“So it’s you who wants to ask the questions is it?”
“I tell you what,” said Carolus.  “Let’s both ask.  Now where is Marie?”
“Are you going to tell me where Desmond is?”
“Not yet.  Not for a long time yet.  And only with a lot of conditions.”
“But you do know?”
Carolus knew that a great deal depended on his finding exactly the right tone in which to answer that question.
“Oh yes.  I know, all right.  I could have told you without all this melodramatic nonsense.  And the inconvenience you must have caused Marie.”
“So you know, said Mr. Werner.”  He was a thin bald man with shifty eyes.  “Just like that.  How do you know?”
“That,” said Carolus, “would be telling.  But I may say I have been following this case for years.”
“Perhaps you’re after the lolly, too?” suggested Dobell.
“It never comes amiss,” said Carolus.
“So that’s it.  You found where Des went after he’d finished here . . .”
“A delicate way of putting it,” said Carolus.
“And now you want your corner.  You’ve got a bloody nerve.”
“Only twenty-five percent,” said Carolus.  Your three lots and my little piece.  For telling you where Desmond is.  I doubt if you’ll ever find out otherwise.  I assure you that rough stuff would not be of the slightest use.  And this as a hideout is laughable.”
What as a hideout?  You don’t know where we are.”
“We’re in the sitting room of the late George Garrison’s farmhouse.  But we shan’t be here much longer.  I had enquired about it with a view to purchase.  The agent will be up here in the morning, if Ben Tanner doesn’t walk in before.  No, I’m afraid everything is against you, Fred.”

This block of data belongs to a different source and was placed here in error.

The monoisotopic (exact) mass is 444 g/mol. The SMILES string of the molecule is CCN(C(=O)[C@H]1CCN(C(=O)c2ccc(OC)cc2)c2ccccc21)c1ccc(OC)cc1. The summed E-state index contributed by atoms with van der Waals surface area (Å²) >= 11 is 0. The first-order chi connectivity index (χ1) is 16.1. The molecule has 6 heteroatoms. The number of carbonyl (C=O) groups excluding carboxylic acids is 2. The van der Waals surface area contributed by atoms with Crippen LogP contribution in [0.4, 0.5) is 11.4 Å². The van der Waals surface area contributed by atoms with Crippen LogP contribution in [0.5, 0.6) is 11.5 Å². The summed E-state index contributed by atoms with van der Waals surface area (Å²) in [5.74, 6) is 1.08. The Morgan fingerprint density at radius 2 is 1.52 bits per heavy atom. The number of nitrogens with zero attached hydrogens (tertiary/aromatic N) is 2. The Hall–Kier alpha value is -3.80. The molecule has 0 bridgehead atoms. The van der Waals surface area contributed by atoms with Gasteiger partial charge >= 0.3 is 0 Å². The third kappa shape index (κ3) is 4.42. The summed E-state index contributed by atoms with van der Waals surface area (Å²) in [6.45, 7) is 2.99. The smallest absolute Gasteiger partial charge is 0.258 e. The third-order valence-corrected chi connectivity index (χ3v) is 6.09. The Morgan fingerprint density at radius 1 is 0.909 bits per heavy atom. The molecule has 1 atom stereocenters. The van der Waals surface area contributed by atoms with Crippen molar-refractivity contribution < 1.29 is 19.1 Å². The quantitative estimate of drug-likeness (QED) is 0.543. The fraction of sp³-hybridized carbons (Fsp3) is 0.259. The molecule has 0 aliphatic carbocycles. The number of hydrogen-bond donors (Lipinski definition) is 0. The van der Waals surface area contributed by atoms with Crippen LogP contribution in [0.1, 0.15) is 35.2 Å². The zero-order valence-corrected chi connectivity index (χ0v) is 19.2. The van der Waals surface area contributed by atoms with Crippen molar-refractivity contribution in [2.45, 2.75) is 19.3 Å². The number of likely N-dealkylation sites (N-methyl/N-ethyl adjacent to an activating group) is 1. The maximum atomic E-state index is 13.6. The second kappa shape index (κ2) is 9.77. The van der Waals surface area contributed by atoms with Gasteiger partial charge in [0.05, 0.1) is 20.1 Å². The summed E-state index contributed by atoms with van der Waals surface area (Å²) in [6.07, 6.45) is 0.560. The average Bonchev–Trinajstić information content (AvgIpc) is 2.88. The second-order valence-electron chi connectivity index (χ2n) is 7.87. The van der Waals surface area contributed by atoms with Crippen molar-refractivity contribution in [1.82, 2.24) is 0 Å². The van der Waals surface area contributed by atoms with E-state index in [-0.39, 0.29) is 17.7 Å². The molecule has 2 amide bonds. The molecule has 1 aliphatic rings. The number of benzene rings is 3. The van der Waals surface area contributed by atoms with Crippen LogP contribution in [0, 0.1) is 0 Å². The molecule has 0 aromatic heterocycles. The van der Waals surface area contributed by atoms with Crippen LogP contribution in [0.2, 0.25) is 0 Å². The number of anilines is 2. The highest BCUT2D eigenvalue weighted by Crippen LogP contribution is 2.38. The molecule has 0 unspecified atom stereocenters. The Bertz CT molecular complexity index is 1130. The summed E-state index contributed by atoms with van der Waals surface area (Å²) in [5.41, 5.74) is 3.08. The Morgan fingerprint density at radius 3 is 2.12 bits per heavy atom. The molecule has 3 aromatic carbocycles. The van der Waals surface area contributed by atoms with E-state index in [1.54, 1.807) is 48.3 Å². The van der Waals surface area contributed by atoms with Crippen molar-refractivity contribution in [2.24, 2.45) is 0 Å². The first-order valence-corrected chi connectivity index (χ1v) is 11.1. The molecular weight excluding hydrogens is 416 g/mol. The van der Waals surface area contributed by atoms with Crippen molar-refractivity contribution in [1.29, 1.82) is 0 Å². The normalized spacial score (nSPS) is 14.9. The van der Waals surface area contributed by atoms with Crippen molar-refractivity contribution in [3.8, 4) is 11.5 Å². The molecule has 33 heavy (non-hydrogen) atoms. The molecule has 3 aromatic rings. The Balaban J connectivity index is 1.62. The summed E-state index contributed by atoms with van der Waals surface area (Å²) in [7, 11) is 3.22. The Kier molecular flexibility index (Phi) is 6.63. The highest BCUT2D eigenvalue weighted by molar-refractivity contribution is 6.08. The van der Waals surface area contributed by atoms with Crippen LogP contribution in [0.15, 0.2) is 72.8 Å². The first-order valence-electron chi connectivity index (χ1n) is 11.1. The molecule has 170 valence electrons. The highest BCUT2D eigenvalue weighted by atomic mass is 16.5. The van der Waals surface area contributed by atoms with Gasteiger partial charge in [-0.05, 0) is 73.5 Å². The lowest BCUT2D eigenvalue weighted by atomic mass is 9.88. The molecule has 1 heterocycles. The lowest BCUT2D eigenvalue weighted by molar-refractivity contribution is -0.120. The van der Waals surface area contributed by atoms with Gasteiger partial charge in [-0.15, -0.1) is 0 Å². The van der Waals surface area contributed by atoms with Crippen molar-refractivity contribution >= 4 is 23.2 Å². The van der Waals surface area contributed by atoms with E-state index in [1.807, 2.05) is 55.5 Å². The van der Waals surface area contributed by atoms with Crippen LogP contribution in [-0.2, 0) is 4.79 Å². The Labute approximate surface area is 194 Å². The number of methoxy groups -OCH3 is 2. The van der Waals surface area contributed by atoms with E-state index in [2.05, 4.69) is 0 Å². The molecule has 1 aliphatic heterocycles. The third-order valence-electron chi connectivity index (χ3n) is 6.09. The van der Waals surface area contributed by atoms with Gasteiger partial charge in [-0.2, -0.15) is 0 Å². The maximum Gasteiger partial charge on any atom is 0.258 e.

The man named Werner gave a cunning smile. 
“All right.  All right,” he said.  “Keep your cool.  I’m not saying that we might not be able to come to terms.  That’s if you can prove you know where Desmond is.”
“Don’t be bloody silly.  Prove.  How can I prove it, or anything else about this case?  I can give you the address and you can take it or leave it.”
How do we know it is the address?
“How do I know I shall ever see you again when you’ve got the money?  There’s got to be a certain amount of—for the want of a better word—trust in a case like this.  Though you might not find I’d be an easy sort of person to give a soldier’s farewell to.”
“No,” admitted Dobell.  “I daresay not.”
“I don’t like it,” said Mr. Werner cautiously. “ I don’t see why we want to bother with this mug.  Never have seen it.  It was you wanted to bring him here.  We could have found out from Marie.”